Wednesday, 21 March 2012

Canon G1x

I have already dealt with Nikon's latest version of a pocketable camera, the V1 and J1, which are not really pocketable because they have interchangeable lenses and as soon as you add one it's a bulky machine. They, of course used small sensors, much bigger than normal compact cameras but smaller than a 4/3rds sensor.
Canon have gone in a different direction by continuing their Powershot G series with the G1x. While the thing is a brick ( 116.7 x 80.5 x 64.7 mm / 4.5 x 3.35 x 2.5 inches approx.) and not very beautiful, it still ticks many boxes. The combination of 14 megapixels, the comparatively large sensor and the absence of an anti-aliasing filter should mean extremely high resolving power. The lens, which is telescopic with a range of 28-112mm equivalent certainly covers many eventualities. It also has a zoom optical viewfinder, which has faults - only 77% of the picture is covered and it suffers from parallax. Personally, I prefer an electronic viewfinder which gives you shooting information as well but I suppose size considerations come into play. Those reviewers who have used the real thing have other criticisms as well, especially David Kilpatrick in the British Journal of Photography, but have only published a preview so far. It will be worthwhile to see their full review and sample pics. As it stands, however, the G1x is being promoted as the ideal standby camera for professionals, one they need never be without, with useability and quality levels approaching a DSLR. If it proves itself, then I think a lot of stock photographers may put aside their DSLR kit in favour of the G1x, especially when travelling, because it will inevitably appear on the approved camera list at Alamy.

Quotes from a forum:
First, from a highly qualified reviewer:    " It's better than 7D quality cropped to the same size (14 megapixels). And the lens is better than any kit zoom, actually it's better than certain L zooms - you can use it wide open at the wide end with more confidence of corner-to-corner sharpness than a full frame user with a 24-70mm can hope for."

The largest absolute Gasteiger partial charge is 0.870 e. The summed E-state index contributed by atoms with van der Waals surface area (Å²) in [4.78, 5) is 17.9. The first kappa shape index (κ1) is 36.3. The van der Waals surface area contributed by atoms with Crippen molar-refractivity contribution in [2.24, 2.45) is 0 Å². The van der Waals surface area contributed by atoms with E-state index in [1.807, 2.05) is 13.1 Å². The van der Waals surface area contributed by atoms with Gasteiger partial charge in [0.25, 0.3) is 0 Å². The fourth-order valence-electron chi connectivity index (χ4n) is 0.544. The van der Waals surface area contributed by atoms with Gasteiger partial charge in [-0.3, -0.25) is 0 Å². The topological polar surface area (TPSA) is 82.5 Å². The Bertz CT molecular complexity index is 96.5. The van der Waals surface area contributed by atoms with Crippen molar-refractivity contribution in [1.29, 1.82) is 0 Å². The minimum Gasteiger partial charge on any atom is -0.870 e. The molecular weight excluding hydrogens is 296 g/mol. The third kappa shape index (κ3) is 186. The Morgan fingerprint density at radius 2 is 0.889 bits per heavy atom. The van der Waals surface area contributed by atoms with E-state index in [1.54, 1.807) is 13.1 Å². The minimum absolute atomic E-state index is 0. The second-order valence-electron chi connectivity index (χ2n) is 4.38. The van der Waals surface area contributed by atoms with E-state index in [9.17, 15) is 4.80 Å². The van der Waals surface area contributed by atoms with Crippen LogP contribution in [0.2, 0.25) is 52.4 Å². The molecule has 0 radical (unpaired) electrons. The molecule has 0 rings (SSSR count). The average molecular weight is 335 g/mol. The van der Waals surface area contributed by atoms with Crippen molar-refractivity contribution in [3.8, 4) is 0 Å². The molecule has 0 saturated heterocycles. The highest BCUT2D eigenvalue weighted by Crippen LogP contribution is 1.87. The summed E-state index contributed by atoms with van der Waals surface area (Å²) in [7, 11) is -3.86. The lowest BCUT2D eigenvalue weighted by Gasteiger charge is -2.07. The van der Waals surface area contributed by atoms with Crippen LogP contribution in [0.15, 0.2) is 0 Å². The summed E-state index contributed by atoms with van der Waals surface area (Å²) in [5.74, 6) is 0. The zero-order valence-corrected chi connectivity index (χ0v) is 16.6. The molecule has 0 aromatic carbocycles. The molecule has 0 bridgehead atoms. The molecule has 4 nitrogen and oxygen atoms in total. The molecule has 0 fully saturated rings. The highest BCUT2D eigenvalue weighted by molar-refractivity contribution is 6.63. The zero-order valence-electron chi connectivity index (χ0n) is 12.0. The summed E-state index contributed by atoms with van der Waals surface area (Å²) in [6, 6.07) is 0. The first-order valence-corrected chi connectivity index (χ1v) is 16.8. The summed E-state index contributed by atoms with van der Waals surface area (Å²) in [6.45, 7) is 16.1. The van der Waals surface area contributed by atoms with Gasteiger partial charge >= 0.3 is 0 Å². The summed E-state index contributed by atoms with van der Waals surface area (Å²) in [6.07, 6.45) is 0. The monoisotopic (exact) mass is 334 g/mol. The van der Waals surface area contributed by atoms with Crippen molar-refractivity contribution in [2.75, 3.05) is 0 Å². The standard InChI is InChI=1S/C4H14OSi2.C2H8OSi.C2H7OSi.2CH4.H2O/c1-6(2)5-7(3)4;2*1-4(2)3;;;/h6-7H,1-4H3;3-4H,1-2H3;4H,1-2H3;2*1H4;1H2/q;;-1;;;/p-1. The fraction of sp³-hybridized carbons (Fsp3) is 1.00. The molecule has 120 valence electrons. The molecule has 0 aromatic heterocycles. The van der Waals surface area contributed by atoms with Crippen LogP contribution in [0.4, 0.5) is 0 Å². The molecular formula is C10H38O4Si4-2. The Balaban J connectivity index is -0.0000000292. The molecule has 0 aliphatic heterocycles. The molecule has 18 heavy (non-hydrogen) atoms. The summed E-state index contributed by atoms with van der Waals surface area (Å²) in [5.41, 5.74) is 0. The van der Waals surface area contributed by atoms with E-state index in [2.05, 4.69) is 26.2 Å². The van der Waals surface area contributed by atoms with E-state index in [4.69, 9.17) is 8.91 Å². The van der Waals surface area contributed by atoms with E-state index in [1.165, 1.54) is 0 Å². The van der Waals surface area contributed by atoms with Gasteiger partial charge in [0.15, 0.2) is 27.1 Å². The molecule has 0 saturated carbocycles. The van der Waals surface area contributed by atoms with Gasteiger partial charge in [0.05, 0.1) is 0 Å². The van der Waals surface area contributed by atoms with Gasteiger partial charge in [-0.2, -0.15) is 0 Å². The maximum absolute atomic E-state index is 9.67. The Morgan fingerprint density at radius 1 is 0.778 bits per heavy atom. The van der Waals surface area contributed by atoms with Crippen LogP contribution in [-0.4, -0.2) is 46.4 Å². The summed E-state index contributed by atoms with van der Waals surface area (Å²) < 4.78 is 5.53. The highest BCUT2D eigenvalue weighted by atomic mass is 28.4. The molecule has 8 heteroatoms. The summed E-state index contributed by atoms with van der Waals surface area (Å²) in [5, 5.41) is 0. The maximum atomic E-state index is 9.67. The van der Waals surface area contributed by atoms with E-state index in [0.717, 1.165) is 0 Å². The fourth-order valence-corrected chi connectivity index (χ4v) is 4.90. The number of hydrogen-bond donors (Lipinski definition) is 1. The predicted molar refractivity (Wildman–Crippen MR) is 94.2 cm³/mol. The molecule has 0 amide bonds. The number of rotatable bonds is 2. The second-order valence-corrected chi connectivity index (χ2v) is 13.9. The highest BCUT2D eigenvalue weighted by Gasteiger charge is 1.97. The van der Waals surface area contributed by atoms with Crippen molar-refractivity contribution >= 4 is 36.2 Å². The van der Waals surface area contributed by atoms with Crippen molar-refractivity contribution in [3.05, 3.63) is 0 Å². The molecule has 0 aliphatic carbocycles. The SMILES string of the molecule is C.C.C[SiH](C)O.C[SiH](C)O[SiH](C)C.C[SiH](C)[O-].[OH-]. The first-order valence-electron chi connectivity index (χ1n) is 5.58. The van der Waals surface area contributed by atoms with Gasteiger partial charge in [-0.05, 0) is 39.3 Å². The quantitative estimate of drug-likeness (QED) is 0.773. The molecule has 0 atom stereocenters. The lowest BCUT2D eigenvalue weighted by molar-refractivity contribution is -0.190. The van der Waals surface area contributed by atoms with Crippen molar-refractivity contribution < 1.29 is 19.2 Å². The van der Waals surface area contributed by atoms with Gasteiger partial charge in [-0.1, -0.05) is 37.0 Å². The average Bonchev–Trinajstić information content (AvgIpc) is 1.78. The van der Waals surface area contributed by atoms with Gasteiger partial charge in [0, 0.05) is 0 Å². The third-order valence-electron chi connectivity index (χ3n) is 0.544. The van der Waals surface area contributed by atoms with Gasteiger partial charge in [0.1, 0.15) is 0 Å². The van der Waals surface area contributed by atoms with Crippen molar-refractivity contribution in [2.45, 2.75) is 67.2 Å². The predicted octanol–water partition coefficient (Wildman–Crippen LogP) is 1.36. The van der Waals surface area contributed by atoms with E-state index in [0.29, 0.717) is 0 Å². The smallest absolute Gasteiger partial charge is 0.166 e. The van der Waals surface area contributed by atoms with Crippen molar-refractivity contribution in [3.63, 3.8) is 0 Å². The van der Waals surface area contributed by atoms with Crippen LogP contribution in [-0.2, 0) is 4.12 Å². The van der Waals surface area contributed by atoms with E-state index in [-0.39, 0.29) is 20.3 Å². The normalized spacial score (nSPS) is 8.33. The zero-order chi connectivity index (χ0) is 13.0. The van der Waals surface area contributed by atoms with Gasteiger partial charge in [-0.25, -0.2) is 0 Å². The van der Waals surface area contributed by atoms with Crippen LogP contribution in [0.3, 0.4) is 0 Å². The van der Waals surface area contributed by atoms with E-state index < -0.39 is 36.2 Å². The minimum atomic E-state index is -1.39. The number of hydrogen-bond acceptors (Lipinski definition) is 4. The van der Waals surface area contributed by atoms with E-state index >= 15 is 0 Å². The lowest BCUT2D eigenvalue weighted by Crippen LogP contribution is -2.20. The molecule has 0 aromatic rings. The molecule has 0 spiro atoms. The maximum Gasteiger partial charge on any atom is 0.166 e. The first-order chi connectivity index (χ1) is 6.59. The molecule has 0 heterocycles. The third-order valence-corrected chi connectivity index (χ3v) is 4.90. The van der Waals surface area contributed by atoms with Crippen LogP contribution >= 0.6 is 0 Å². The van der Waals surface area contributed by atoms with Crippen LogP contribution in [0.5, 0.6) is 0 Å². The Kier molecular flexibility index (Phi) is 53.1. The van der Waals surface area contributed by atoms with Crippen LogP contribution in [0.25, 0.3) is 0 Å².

Second, from a very busy experienced professional:     "from the few photos I took ,right off the top I could see the IQ is better than my Nikon D7000 with almost every lens I've used!"


  1. Thank you.
    Your review resolves part of the relatively long standing confusion over ths camera.
    But you haven't heped explain why Alamy refuses to add this camera to the approved list, but accepts other patently lesser cameras like the much smaller sensor Nikon Coolpix J1 & V1.
    We havr asked Alamy why? But the respose has been merely a cursory referral back to the "approved camera list"...!

    1. What is necessary to realise here is that Alamy does not test or review cameras. The people there make their assessments based on usage i.e. What quality are the pictures from that particular camera that contributors are submitting. So it would appear that the average picture from the G1x reaching Alamy does not impress them. However, because it's not on the Unsuitable Camera list, it means there is no reason why you shouldn't use it for Alamy pictures, if your own QC is high enough.
      By the way, your description of the smaller sensor Nikon J1 and V1 as "patently lesser" cameras just doesn't hold water, I'm afraid. I'm using the Sony RX100 which has the same sensor and the quality of the images is startlingly good, even at high ISO. And I'm not the only person who thinks so, including Alamy, where it's on the Recommended list. It would appear that not only sensor size contributes to image quality.

  2. Yes. I was remiss not defining the term. I didn't mean to abraid or provoke defensiveness.
    However, I was talking as much about end-user graphic art and mainstream image use as I was about the policies held by an agency.
    While the size and build standard of the sensor is quintessential, there are other factors, including lens quality that contribute to IQ sufficient to allow editorial and sub-editorial as well as art department cropping.
    And that of course is the basis of my concern: an editor must have the best image integrity original where possible to allow all or part publication Not merely on a web based medium where IQ is not as objective, but for graphic arts publishing.
    I accept Alamy's cautious counselling preference for quality 35mm eq frame digital camera work, and the agency's implied unofficial preference when pressed to nominate the better of the smaller sensor cameras to focus on the Leica and the Fuji X100S and Pro for the PJ preferred and inherent optical viewfinder.
    From what you have written I guess it's fair to assume given the long time since Canon introduced its G1X that Alamy won't be knowingly accepting standard file images taken with the Canon.